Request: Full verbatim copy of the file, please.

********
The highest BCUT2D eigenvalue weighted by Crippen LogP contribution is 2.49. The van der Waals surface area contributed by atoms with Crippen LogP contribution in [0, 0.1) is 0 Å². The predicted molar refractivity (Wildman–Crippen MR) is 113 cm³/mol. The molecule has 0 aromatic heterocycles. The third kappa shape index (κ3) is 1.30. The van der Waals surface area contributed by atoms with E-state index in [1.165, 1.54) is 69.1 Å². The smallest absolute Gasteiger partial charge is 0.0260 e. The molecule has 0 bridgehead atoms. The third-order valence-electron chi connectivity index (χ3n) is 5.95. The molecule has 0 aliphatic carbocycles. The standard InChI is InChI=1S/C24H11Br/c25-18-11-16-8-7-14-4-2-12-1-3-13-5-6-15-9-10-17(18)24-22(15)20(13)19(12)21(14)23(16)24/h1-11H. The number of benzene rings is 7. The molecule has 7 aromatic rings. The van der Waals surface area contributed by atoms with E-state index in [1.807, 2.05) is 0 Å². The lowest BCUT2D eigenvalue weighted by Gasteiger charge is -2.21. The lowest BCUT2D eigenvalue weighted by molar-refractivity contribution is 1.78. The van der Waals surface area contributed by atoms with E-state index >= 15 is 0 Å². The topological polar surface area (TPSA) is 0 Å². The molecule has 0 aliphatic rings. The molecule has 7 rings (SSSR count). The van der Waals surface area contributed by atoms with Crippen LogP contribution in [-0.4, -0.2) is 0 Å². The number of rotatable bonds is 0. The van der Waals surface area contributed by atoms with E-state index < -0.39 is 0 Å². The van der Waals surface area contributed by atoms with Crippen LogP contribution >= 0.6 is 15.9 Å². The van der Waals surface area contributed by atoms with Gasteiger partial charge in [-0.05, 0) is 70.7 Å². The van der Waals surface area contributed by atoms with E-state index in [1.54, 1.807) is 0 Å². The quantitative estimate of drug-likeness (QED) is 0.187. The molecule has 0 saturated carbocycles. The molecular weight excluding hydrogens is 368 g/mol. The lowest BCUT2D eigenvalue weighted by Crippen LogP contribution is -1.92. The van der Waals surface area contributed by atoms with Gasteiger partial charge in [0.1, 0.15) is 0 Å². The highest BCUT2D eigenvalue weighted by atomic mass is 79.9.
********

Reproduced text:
The highest BCUT2D eigenvalue weighted by Crippen LogP contribution is 2.49. The van der Waals surface area contributed by atoms with Crippen LogP contribution in [0, 0.1) is 0 Å². The predicted molar refractivity (Wildman–Crippen MR) is 113 cm³/mol. The molecule has 0 aromatic heterocycles. The third kappa shape index (κ3) is 1.30. The van der Waals surface area contributed by atoms with E-state index in [1.165, 1.54) is 69.1 Å². The smallest absolute Gasteiger partial charge is 0.0260 e. The molecule has 0 bridgehead atoms. The third-order valence-electron chi connectivity index (χ3n) is 5.95. The molecule has 0 aliphatic carbocycles. The standard InChI is InChI=1S/C24H11Br/c25-18-11-16-8-7-14-4-2-12-1-3-13-5-6-15-9-10-17(18)24-22(15)20(13)19(12)21(14)23(16)24/h1-11H. The number of benzene rings is 7. The molecule has 7 aromatic rings. The van der Waals surface area contributed by atoms with E-state index in [1.807, 2.05) is 0 Å². The lowest BCUT2D eigenvalue weighted by Gasteiger charge is -2.21. The lowest BCUT2D eigenvalue weighted by molar-refractivity contribution is 1.78. The van der Waals surface area contributed by atoms with E-state index >= 15 is 0 Å². The topological polar surface area (TPSA) is 0 Å². The molecule has 0 aliphatic rings. The molecule has 7 rings (SSSR count). The van der Waals surface area contributed by atoms with Crippen LogP contribution in [-0.4, -0.2) is 0 Å². The number of rotatable bonds is 0. The van der Waals surface area contributed by atoms with E-state index < -0.39 is 0 Å². The van der Waals surface area contributed by atoms with Crippen LogP contribution >= 0.6 is 15.9 Å². The van der Waals surface area contributed by atoms with Gasteiger partial charge in [-0.05, 0) is 70.7 Å². The van der Waals surface area contributed by atoms with E-state index in [1.54, 1.807) is 0 Å². The quantitative estimate of drug-likeness (QED) is 0.187. The molecule has 0 saturated carbocycles. The molecular weight excluding hydrogens is 368 g/mol. The lowest BCUT2D eigenvalue weighted by Crippen LogP contribution is -1.92. The van der Waals surface area contributed by atoms with Gasteiger partial charge in [0.1, 0.15) is 0 Å². The highest BCUT2D eigenvalue weighted by atomic mass is 79.9.